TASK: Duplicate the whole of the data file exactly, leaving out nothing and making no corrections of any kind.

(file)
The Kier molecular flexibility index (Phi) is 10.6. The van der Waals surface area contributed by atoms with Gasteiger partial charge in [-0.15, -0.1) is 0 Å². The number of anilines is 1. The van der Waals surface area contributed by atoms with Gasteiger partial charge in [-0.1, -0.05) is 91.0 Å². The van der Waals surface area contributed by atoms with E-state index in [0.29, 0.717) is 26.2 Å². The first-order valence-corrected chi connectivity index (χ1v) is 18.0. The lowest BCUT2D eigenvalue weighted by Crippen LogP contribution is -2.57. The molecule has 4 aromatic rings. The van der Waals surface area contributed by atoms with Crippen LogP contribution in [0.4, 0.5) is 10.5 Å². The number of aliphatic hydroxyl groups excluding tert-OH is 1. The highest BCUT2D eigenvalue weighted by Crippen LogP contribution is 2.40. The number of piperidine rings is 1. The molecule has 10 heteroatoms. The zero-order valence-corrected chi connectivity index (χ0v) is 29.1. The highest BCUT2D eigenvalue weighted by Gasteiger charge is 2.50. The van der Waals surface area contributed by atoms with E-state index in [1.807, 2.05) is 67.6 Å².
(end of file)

The Kier molecular flexibility index (Phi) is 10.6. The van der Waals surface area contributed by atoms with Gasteiger partial charge in [-0.15, -0.1) is 0 Å². The number of anilines is 1. The van der Waals surface area contributed by atoms with Gasteiger partial charge in [-0.1, -0.05) is 91.0 Å². The van der Waals surface area contributed by atoms with E-state index in [0.29, 0.717) is 26.2 Å². The first-order valence-corrected chi connectivity index (χ1v) is 18.0. The lowest BCUT2D eigenvalue weighted by Crippen LogP contribution is -2.57. The molecule has 4 aromatic rings. The van der Waals surface area contributed by atoms with Crippen LogP contribution in [0.4, 0.5) is 10.5 Å². The number of aliphatic hydroxyl groups excluding tert-OH is 1. The highest BCUT2D eigenvalue weighted by Crippen LogP contribution is 2.40. The number of piperidine rings is 1. The molecule has 10 heteroatoms. The zero-order valence-corrected chi connectivity index (χ0v) is 29.1. The highest BCUT2D eigenvalue weighted by Gasteiger charge is 2.50. The van der Waals surface area contributed by atoms with E-state index in [1.807, 2.05) is 67.6 Å².